Xtro 3 Blu-ray Review

Written by Robert Gold

Blu-ray released by Vinegar Syndrome

Directed by Harry Bromley Davenport
Written by Daryl Haney
1995, 97 minutes, Rated R
Released on March 31st, 2020

Sal Landi as Lt. Kirn
Andrew Divoff as Capt. Fetterman
Karen Moncrieff as Watkins
David M. Parker as Reilly
Jim Hanks as Friedman
Virgil Frye as Survivor
Robert Culp as Major Guardino



Lieutenant Kirn’s latest assignment is pretty straightforward: Take a small group of soldiers to a remote Pacific island and dispose of any active munitions. The island served as an internment camp in World War II, but has been abandoned ever since. The mission will be led by Capt. Fetterman, who has personally selected the accompanying soldiers who turn out to be a group of underqualified former students of Kirn’s. During their sweep of the island, an errant explosion rips a hole in a large concrete wall revealing a long-sealed cave. Inside is an alien that has been trapped for decades and is now free to hunt these dopes as revenge for being experimented on in the past. What follows is a game of cat-and-mouse as the soldiers are picked off one by one. Kirn faces more troubles when the government terminates the assignment and views his team as expendable. Can he avoid being slaughtered by an alien or blown up by his own team?

Director Harry Bromley Davenport (Life Among the Cannibals) burst onto the scene with his infamous horror cult classic Xtro (1982), about an alien abductee recently returned home in search of his son. A lot of weird stuff happens and there is one standout moment featuring one of the most bizarre childbirth scenes ever put to film. Davenport returned eight years later with Xtro 2 (1990), a direct-to-video sequel in name only that borrows liberally from the plot of Aliens. The film is rather terrible but carries the title of its successful predecessor and made enough profit that a few years later a second sequel went into production. Xtro 3 (aka Xtro 3: Watch the Skies) (1995) concludes the trilogy with Davenport once again in the director’s chair. This third entry is another standalone adventure bearing no connection to the two prior films, but takes its plot heavily from both Aliens and Predator.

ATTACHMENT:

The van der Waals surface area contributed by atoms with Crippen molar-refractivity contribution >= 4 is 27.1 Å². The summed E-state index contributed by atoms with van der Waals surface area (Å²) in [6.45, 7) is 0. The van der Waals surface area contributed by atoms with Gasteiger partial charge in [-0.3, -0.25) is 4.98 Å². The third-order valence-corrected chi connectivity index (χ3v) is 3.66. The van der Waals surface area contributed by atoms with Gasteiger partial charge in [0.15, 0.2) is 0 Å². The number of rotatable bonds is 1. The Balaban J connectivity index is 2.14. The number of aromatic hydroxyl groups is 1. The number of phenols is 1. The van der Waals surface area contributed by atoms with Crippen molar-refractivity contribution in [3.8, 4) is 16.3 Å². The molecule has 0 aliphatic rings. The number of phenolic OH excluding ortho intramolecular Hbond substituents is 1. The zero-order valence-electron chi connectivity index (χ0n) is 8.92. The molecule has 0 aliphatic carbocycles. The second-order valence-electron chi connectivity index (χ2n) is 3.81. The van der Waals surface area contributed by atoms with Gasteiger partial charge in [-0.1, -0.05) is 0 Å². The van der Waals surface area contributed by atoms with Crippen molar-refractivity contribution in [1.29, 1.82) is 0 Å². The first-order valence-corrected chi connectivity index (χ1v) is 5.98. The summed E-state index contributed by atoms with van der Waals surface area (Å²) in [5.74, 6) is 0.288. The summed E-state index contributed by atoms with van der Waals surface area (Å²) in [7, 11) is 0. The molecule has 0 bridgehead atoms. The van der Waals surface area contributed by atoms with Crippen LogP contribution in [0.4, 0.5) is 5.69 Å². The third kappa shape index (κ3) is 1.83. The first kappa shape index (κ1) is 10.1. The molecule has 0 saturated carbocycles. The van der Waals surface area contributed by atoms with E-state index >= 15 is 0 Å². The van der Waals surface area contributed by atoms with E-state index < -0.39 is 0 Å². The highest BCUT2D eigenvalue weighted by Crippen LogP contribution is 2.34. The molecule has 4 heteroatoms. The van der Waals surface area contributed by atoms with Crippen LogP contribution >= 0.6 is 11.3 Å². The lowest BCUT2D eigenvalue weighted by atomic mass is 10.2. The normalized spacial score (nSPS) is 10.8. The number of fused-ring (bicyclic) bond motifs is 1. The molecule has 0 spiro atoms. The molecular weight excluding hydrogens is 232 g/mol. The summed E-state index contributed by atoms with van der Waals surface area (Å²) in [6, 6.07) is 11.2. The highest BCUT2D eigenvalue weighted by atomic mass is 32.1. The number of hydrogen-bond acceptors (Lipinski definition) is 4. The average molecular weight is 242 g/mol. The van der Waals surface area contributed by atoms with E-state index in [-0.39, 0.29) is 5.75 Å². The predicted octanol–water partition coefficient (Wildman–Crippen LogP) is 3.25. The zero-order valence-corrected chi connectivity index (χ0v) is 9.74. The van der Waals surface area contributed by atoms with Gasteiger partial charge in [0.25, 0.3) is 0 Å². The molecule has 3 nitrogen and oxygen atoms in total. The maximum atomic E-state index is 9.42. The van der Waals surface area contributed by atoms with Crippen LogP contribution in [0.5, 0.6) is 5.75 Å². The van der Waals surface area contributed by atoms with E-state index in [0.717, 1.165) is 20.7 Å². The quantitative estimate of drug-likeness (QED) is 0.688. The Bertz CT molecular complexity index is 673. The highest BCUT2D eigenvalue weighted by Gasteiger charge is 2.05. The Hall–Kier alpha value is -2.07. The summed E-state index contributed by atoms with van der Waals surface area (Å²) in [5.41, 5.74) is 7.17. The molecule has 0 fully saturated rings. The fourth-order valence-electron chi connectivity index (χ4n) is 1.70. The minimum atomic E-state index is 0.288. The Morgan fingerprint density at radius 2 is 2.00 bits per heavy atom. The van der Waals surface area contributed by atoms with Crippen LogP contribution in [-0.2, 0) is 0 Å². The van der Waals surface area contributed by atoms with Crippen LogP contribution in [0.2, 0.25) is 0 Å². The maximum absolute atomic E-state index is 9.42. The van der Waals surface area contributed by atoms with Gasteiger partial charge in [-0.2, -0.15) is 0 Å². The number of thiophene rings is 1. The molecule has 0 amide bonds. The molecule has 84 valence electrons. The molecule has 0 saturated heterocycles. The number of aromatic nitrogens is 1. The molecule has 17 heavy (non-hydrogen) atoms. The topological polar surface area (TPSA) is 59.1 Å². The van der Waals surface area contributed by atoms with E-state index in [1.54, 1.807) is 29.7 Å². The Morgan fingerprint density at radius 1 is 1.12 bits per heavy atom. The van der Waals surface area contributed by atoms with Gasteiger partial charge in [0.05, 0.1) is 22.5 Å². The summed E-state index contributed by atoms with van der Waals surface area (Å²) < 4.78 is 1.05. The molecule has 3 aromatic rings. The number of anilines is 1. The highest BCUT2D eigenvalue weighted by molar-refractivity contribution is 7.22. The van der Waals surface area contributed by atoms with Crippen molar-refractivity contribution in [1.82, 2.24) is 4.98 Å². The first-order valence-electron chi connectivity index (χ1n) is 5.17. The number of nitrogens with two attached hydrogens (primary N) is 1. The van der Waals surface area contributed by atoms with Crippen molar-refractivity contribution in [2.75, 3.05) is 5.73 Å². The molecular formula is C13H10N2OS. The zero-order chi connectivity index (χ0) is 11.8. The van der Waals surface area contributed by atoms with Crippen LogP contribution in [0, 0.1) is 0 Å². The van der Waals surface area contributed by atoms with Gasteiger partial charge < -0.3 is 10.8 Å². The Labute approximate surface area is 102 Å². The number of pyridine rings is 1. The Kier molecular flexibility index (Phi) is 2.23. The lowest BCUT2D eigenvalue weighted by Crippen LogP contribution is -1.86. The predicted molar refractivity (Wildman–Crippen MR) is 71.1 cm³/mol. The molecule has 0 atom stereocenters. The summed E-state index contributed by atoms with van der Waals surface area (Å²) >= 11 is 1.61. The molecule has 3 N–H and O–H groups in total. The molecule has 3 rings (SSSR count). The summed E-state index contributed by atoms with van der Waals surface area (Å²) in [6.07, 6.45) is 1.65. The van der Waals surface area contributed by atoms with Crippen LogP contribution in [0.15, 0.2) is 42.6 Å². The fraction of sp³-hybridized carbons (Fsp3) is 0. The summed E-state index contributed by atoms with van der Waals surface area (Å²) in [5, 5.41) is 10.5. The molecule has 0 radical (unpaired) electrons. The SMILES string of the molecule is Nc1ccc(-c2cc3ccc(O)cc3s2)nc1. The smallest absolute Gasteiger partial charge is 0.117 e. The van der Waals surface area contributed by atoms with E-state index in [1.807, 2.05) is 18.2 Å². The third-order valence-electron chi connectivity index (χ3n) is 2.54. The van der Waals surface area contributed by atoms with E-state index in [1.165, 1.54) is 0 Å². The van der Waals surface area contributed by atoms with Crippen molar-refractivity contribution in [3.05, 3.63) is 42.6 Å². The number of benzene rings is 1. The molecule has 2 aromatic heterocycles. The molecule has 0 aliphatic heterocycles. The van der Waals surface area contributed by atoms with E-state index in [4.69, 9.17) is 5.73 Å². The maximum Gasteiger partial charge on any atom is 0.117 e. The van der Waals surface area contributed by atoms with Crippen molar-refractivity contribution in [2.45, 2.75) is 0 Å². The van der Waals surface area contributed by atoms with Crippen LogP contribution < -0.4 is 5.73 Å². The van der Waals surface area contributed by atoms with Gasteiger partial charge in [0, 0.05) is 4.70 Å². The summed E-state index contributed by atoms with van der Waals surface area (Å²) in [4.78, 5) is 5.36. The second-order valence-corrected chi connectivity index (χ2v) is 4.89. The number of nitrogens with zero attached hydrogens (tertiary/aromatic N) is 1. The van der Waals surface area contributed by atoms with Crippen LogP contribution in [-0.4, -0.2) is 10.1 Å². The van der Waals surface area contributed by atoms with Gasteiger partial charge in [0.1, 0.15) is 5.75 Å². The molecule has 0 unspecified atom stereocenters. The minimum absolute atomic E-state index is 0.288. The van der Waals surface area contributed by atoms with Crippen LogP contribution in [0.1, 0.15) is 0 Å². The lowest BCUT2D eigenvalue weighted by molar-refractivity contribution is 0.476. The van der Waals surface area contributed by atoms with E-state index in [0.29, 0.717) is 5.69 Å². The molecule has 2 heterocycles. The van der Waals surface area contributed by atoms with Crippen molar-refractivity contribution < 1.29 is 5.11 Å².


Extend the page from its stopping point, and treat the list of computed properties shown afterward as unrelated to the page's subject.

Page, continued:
Written by Daryl Haney (Friday the 13th Part VII), who also appears in a supporting role as one of the soldiers, the script follows a very familiar trope of storytelling. We open with a disheveled Lt. Kirn (Sal Landi, Savage Streets) in a motel room with a reporter somewhere in Los Angeles, looking to tell his story and expose government secrets. From there we enter a lengthy flashback that starts with him receiving his orders from Major Guardino – played by Robert Culp (Santa’s Slay), who is clearly in this for the paycheck. His character appears a few times throughout the picture in cutaways, but he is never seen leaving his desk. One odd thing about Culp’s scenes: His office has no walls, it is just an open space in an airplane hangar where he hangs out alone by the phone.